8. Take in the art galleries at the Hackescher Markt
If you fancy some gallery-hopping—for free, of course—head up to Hackescher Markt. The area around this square is full of eclectic art galleries, especially on the side streets off of Auguststrasse. Even better, on Thursdays there’s usually a gallery or two serving free wine and snacks at a show opening, so you can get your culture in and get fed, too!
9. Visit Kaiser Wilhelm Memorial Church
The Gedächtniskirche was built in the 1890s but during an air raid in 1943 most of the church was irretrievably destroyed. All that was left was the iconic spire and entrance hall. A new, modern church was built around it in the 1960s but the remaining part of the original church is open free to the public. It features some beautiful mosaics and sculptures of biblical scenes, including a cross made of nails. It’s well worth stopping by.
10. See the Berlin Wall Memorial
This free and comprehensive memorial is set on Bernauer Strasse along the strip where the Berlin Wall ran. This was the site of the first death at the Wall and was quite famous for the East German residents who jumped to freedom from the West-facing windows of their apartments. The site has a visitor’s centre with an oral history archive and bookshop, a ghost station exhibition and an open-air exhibition open all year ‘round.
11. Go through Checkpoint Charlie
If you have any interest in Cold War history, Checkpoint Charlie is a great place to stop, grab a photo and try to imagine what the city was like back then. This was the most visible of all the Berlin Wall checkpoints and acted as a sort of symbol of the division of east and west during the partition. It also featured in a ton of spy novels and films, including 1983’s Octopussy. Nowadays you can head down Friedrichstrasse, one of Berlin’s main avenues, and check out the little wooden shed and the iconic sign for yourself, totally free.
12. Catch some jazz at A-Trane and B-Flat
Berlin is famous for the rich variety of music available day or night and if you fancy a bit of free jazz, you’ve come to the right place. Sister clubs A-Trane and B-Flat offer free gigs and jam sessions every Wednesday. Their respective locations in Charlottenburg and Mitte mean that no matter what end of town you’re in, you haven’t got far to go to hear some of the city’s best modern jazz, fusion, ethno jazz and more.
13. Stroll down Unter den Linden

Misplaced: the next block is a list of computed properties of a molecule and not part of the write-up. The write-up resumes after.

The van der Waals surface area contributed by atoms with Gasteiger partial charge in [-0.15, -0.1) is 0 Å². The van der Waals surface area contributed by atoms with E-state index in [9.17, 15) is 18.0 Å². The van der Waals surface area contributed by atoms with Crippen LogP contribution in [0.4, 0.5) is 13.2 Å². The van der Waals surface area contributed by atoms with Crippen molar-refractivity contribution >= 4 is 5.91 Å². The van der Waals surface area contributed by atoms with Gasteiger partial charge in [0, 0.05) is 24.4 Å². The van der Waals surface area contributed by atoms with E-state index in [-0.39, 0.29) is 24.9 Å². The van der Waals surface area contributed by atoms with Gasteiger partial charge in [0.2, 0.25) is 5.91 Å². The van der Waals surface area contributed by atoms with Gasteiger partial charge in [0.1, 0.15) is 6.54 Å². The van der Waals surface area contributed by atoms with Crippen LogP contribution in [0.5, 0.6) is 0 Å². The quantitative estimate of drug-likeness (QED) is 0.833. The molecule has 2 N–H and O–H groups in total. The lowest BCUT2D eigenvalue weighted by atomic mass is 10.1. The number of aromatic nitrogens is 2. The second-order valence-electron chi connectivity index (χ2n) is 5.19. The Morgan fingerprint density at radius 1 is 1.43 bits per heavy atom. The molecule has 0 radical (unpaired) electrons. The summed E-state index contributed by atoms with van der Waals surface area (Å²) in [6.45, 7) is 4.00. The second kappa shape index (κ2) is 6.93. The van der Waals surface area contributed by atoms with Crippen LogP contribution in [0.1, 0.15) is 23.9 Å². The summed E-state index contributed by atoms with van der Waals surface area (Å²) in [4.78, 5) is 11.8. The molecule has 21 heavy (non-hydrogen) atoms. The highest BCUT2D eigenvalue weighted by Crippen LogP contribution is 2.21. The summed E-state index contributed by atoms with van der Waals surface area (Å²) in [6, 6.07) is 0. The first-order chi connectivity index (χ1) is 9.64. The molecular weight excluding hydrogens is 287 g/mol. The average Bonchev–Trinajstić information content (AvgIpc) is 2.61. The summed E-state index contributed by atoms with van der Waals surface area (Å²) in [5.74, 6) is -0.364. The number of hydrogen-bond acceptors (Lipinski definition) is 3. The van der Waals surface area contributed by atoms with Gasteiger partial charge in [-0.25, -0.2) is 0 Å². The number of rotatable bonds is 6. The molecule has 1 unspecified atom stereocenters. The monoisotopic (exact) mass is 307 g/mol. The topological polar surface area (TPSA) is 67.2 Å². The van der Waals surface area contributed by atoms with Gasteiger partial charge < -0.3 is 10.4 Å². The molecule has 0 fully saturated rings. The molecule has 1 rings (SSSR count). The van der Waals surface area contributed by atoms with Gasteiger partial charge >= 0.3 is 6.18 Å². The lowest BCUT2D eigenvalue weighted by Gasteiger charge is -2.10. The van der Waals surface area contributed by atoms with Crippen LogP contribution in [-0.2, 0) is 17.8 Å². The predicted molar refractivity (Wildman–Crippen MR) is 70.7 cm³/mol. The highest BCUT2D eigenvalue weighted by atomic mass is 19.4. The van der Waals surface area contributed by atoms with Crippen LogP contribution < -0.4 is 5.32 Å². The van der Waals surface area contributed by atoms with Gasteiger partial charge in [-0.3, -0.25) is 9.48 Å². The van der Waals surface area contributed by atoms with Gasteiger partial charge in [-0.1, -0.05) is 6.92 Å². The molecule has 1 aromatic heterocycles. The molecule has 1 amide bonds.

This gorgeous tree-lined grand boulevard runs through the middle of the city and is a lovely walk no matter what the season. It runs from Lustgarten Park on Museum Island to Pariser Platz and the Brandenburg Gate. Grab a coffee and relax while you take in some of the city’s most picturesque sites from the wide pedestrian mall in the middle of the boulevard.
14. Marvel at the Sony Centre
Remember reading sci-fi stories as a kid about cities of the future where people would live in giant self-contained structures that had apartments, shopping malls and indoor parks, negating the need to go outside? Well, welcome to the Sony Centre. Not only are there luxury apartments, there’s two multi-lingual cinemas, a Legoland, offices, shopping and a whole bunch of cafés and restaurants. In the centre of it all is the natural light-filled Forum, a free public space where you can take in the atmosphere of this 132,500 square metre feat of architecture.
15. Explore the neighbourhoods
The Brandenburg Gate might be at the heart of Berlin but the city itself doesn’t have one specific city centre, as such; instead, there are a series of distinct neighbourhoods, each with their own personality and cultural history. Kreuzberg, for instance, is a multicultural area known for its punk rock and hip hop scenes as well as for being the centre of LGBTQ life in Berlin. Charlottenburg is an affluent neighbourhood containing a number of museums, theatres, historical buildings and the Zoological Garden. If you’re looking for the city’s best nightlife, head for Prenzlauer Berg, the centre of bohemian Berlin. As a part of East Berlin it was home to a thriving collection of artists, students and intellectuals; nowadays it’s a charming neighbourhood of little boutiques, cafés and nightclubs.
So if you’re heading to Berlin soon, don’t forget to take advantage of the amazing free stuff the city offers. You won’t regret it. And while you’re there, make sure you stay in one of our many great hostels in Berlin.